In the US alone, there are about 30 million people suffering from migraines. The majority of this group is women since they are 3 times more likely than men to get migraine headaches. This is a very common condition and it is so painful that many sufferers often feel like life is not worth living when they are in such immense pain.
Severe migraines are accompanied by several other unpleasant symptoms such as nausea, vomiting, low blood pressure, irritability, inability to sleep, partial vision loss, etc.
Since most doctors are unable to pinpoint an exact cause of these migraines, the sufferers often feel helpless. When the medications such as beta blockers only have a limited effect on the pain, it can be quite unbearable and often they may contemplate doing migraine surgery.
Surgery on the head or around the brain is something most sane people would never want. Yet, if migraine sufferers are willing to go through it, you should have an idea of how debilitating the pain can be.
Whether or not you should go for migraine surgery is a decision that only you can make and of course, you will need to speak to your doctor to see if it is a viable option. Your doctor may or may not recommend it depending on the severity of your migraine headaches, your responsiveness to medication, etc.
So What is Migraine Surgery?
It’s a surgery that involves the removal of the nerve tissue that is causing the migraine headaches.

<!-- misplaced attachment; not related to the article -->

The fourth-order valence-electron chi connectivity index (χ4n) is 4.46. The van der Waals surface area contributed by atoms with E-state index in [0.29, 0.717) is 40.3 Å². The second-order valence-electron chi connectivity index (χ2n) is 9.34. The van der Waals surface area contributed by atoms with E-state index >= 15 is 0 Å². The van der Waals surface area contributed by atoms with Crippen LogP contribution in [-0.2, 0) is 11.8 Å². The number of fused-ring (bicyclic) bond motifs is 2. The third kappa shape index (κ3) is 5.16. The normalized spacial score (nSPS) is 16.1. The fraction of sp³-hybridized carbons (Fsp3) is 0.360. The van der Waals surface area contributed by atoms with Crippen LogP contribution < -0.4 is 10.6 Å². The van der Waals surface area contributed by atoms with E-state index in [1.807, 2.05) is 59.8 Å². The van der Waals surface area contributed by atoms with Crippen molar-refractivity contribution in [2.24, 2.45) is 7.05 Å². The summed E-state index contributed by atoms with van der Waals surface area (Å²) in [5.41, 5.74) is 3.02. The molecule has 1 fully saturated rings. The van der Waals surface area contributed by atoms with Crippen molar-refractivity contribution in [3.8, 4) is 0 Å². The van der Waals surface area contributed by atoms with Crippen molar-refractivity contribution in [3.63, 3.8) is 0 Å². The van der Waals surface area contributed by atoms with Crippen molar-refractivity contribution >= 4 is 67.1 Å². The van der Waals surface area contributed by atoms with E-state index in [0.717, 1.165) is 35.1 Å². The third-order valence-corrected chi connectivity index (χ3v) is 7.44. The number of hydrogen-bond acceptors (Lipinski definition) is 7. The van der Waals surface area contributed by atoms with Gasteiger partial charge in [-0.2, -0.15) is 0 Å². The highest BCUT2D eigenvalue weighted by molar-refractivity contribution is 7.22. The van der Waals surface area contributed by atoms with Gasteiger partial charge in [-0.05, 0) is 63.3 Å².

There are 4 zones on your head where migraines may occur.
The frontal zone is used to describe migraines that occur between your eyes and behind your eyebrows. For surgery in the frontal zone, the tissue aggravating the nerves will be removed with small cuts made behind the upper eyelid.
The occipital zone is the rear part of the head down to the back of the neck. This is a very common area where migraines seem to originate from. Many migraine sufferers also have neck pain. Usually migraines in this part of the head are caused by a nerve that is compressed by tight muscles in the area. Surgery will give the nerve some release and reduce the frequency of the headaches.
The temporal zone is where your temples are. If your migraines start here, in many cases, stress could be the trigger and you should try relaxation techniques and see if it helps before considering surgery. Surgery in this area will often involve releasing the tension of a small nerve that is compressed by your jaw muscles.
Last but not least, is the nasal zone. Many sinus headaches are actually migraines. They nasal nerves are affected due to the septum that is compressing them. Once again, surgery can be used to alleviate the problem and bring relief to the sufferer.
Migraine surgery is effective but it’s not a solution for everybody. Most people who go through it do get lasting relief and in many cases, the migraines disappear completely. However, there are always a few people who do not enjoy such positive results. That is worth bearing in mind.
Nevertheless, the majority do see positive results. Consult your doctor if you find your migraine headaches unbearable and would like some immediate, long-lasting relief that can be achieved with surgery. Weigh all of the pros and cons carefully before making your decision to have migraine surgery.